Four Healthy Eating Must-Haves

January 04, 2013 1

Four Healthy Eating Must-Haves


If your New Year’s resolution was healthy eating, you might be focused on what you’re removing from your diet (chocolate, chips, butter, joy). But it might be more fun to think about what you’re going to add to your menus instead. After all, the key to eating healthy is balance. You can indulge once in awhile (there really is no point to living a life without ice cream), but it’s also important to fill your diet with energy-boosting edibles that are good for your body.

Not sure where to start? These four foods are a smart addition to almost any diet.

1. Salmon

This perfectly pink fish has been lauded for its many health benefits. It’s a prime source for Vitamin B, which boosts both energy and your immune system; as well as Vitamin D, which according to MSN.com, helps stave off cancer, depression, and heart disease.

Salmon’s biggest sell though, is its Omega-3 benefits. According to The World’s Healthiest Foods, one 4-ounce serving of salmon contains around 2 grams of omega-3 fatty acids, which is more than most adults consume from the rest of their diet over several days. Omega-3’s are vital to cardiovascular, eye and joint health.

Though chock-full of healthy goodness, salmon is also packed with calories. Shape reports that one serving of salmon filet has a whopping 734 calories. Keep your portions in check, don’t eat it everyday, and skip cooking it in butter to avoid adding to the calorie count.

2. Kale

Kale, though not quite as popular as its green leafy brethren, packs a major nutritional punch. One cup of kale provides 1,000 percent of the daily recommended dose of Vitamin K, which can help reduce cancer risk. It’s also rich in Vitamins A, C, and B6, which are essential for a healthy skeletal, nervous and immune system. It aids vision and digestion as well.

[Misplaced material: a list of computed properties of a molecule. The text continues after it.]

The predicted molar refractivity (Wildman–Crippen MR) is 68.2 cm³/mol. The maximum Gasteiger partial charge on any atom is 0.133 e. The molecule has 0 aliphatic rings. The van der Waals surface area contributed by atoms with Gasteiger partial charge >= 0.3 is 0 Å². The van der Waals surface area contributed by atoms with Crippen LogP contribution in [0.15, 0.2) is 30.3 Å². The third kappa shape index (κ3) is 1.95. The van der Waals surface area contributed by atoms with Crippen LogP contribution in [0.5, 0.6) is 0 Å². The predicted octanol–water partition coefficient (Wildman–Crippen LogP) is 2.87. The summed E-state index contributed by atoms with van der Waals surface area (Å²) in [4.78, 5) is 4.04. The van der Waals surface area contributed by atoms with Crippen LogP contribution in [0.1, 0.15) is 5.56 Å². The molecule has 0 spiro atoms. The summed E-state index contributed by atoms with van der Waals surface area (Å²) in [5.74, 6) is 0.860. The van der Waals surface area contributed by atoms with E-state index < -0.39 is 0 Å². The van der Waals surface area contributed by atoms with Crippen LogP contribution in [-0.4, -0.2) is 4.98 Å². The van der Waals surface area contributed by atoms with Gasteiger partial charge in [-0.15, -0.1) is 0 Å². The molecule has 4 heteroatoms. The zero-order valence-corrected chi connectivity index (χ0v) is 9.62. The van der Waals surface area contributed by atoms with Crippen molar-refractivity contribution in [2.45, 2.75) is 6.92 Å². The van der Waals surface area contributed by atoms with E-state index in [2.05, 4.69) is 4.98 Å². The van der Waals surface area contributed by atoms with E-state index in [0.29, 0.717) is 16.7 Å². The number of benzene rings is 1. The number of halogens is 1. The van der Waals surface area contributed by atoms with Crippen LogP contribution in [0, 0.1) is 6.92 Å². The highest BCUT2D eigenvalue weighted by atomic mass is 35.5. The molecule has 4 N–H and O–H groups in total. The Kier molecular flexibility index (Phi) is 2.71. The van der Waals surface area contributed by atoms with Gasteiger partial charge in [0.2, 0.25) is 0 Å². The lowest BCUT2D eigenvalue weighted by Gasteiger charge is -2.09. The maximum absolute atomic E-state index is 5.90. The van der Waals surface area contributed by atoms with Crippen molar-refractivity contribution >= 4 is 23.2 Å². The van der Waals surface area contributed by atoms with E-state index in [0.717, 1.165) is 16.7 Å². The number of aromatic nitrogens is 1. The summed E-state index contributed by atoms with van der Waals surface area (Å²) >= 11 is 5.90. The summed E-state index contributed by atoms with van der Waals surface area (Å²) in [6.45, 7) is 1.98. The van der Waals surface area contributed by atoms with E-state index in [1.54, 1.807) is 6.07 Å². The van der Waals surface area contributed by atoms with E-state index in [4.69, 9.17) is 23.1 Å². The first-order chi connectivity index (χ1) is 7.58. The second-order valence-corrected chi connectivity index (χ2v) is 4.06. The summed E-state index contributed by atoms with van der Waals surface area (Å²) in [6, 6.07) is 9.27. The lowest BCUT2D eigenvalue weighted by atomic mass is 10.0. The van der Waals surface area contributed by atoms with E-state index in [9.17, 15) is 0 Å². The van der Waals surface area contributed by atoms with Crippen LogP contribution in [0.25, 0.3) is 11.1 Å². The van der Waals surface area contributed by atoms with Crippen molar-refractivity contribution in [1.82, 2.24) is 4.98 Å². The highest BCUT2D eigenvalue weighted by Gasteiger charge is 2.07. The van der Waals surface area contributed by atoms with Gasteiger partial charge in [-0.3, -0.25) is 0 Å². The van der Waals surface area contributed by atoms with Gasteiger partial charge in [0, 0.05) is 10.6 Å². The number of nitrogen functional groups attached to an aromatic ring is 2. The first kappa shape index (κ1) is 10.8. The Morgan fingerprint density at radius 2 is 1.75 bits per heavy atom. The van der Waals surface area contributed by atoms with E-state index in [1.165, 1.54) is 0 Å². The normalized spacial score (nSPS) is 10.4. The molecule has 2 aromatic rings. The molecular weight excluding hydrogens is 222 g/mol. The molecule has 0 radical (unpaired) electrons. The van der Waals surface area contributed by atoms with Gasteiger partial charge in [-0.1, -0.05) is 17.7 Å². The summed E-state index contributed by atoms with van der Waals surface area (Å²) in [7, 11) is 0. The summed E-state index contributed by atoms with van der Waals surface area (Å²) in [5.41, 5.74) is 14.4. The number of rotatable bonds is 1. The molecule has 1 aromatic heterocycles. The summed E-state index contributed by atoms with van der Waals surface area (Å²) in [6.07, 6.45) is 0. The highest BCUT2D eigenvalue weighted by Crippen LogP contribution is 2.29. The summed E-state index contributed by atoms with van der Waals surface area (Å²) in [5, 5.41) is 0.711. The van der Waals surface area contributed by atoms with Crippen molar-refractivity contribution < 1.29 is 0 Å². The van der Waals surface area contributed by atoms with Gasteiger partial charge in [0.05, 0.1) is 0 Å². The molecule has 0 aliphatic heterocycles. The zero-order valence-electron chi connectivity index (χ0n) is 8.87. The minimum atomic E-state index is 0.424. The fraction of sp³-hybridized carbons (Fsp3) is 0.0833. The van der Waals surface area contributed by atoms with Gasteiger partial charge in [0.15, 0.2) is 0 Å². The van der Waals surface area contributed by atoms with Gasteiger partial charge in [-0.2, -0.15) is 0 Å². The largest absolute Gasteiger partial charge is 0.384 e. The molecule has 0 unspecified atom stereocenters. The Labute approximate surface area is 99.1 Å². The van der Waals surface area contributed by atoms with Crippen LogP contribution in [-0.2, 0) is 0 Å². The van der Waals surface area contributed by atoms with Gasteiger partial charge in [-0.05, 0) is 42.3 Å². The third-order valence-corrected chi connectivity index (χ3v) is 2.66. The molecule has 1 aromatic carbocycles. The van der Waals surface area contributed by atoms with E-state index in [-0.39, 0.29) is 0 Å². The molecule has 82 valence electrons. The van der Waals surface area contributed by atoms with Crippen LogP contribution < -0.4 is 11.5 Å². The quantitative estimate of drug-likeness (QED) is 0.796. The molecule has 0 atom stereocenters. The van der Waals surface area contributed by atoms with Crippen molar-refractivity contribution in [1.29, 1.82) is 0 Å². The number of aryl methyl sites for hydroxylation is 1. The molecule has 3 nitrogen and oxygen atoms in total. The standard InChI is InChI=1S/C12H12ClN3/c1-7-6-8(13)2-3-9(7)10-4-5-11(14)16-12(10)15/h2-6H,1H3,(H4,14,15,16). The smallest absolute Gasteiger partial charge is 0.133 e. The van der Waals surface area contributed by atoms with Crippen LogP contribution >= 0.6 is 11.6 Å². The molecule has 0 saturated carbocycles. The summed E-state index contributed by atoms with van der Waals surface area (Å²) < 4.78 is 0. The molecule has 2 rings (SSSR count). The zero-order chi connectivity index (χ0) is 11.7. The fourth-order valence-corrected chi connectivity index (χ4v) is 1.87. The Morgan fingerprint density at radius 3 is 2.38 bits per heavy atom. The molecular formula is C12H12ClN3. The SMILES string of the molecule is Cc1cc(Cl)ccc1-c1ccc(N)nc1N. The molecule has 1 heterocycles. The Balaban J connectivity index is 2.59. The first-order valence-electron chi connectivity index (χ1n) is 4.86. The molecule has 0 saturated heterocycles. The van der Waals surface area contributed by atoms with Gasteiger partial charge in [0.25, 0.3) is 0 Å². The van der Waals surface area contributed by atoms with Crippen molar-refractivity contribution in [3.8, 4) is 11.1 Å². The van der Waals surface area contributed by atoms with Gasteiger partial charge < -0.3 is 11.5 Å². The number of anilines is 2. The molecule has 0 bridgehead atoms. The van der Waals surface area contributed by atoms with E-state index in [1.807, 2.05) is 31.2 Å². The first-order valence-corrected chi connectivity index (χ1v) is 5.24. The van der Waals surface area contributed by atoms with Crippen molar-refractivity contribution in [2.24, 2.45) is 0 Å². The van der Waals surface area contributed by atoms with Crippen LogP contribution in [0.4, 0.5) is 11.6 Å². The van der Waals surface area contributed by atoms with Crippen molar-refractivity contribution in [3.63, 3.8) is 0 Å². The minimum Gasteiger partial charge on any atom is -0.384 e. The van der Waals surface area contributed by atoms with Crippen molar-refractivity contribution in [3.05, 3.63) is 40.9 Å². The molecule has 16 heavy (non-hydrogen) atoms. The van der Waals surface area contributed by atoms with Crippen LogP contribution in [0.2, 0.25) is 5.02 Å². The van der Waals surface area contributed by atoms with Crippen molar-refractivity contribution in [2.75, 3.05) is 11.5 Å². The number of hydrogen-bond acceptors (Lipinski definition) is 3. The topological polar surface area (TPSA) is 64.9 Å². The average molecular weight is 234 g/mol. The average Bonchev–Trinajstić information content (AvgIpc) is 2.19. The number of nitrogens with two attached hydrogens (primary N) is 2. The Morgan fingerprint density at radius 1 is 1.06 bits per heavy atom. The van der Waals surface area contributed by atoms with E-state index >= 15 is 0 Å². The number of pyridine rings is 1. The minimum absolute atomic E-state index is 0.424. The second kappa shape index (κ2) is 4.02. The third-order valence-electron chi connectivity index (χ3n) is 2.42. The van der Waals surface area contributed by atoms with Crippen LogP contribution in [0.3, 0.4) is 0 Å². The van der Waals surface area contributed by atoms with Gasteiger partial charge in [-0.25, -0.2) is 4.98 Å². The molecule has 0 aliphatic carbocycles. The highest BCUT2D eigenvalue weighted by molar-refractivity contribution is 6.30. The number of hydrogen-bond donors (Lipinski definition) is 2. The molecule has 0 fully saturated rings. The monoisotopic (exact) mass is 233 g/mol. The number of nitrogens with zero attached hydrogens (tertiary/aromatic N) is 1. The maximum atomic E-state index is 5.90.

Kale can be boiled, sauteed or even thrown in a salad. Picky eaters who cringe at the sight of green vegetables can get their daily dose by adding it to a fresh juice or smoothie.

3. Almonds

While cashews, peanuts, and pistachios get all the glory, almonds are actually the group’s nutritional superstar. These babies are packed with Vitamin E, which promotes brain and skin health. Not only that, almonds are also considered fat-blasters: According to Self, a study done at Loma Linda University in California found that dieters who chomped on almonds daily, “shed 62 percent more weight and 56 percent more fat than those who didn’t.” That’s as good a reason as any to skip the chips and grab a handful of roasted (not salted) nuts instead.

Almonds taste great as a garnish in salads, rice dishes, and even on oatmeal. You can also reap the health benefits of almonds by switching out cow’s milk for almond milk and peanut butter for an almond spread.

4. Blueberries

Don’t let this fruit’s size deceive you — the blueberry packs a mighty wallop when it comes to nutrition. According to the U.S. Blueberry Council, this delicious fruit is a great source of Vitamin C, dietary fiber, and manganese. Blueberries are also rich in antioxidants that are needed to neutralize free-radicals linked to causing cancer, Alzheimer’s and cardiovascular diseases.

Eat them by the fistfull or sprinkle them on cold cereal, oatmeal, in your morning yogurt, or even use them as a salad topper. Blueberries also make a yummy addition to juices and smoothies.

Adding these food powerhouses to your diet will help you get the nutrition you need to lead a healthy, and delicious, life.

Megan Mostyn-Brown

Please comment and tell us what’s on your healthy-dining menu this year.




Comments (1)

  1. It would be helpful if you could try posting a few recipes or Notes to help those of us who are on dialysis/kidney failure and thus a very strict diet to cook healthily. If recipes must include items like tomatoes, dark green veggies that are high in potassium, for instance, could a Note include the mgs of potassium it contains? Maybe we could reduce the amt of veggies with high potassium or you could suggest a replacement veggie. That’s a challenge … but would be much appreciated.

    - Linda Cacpal

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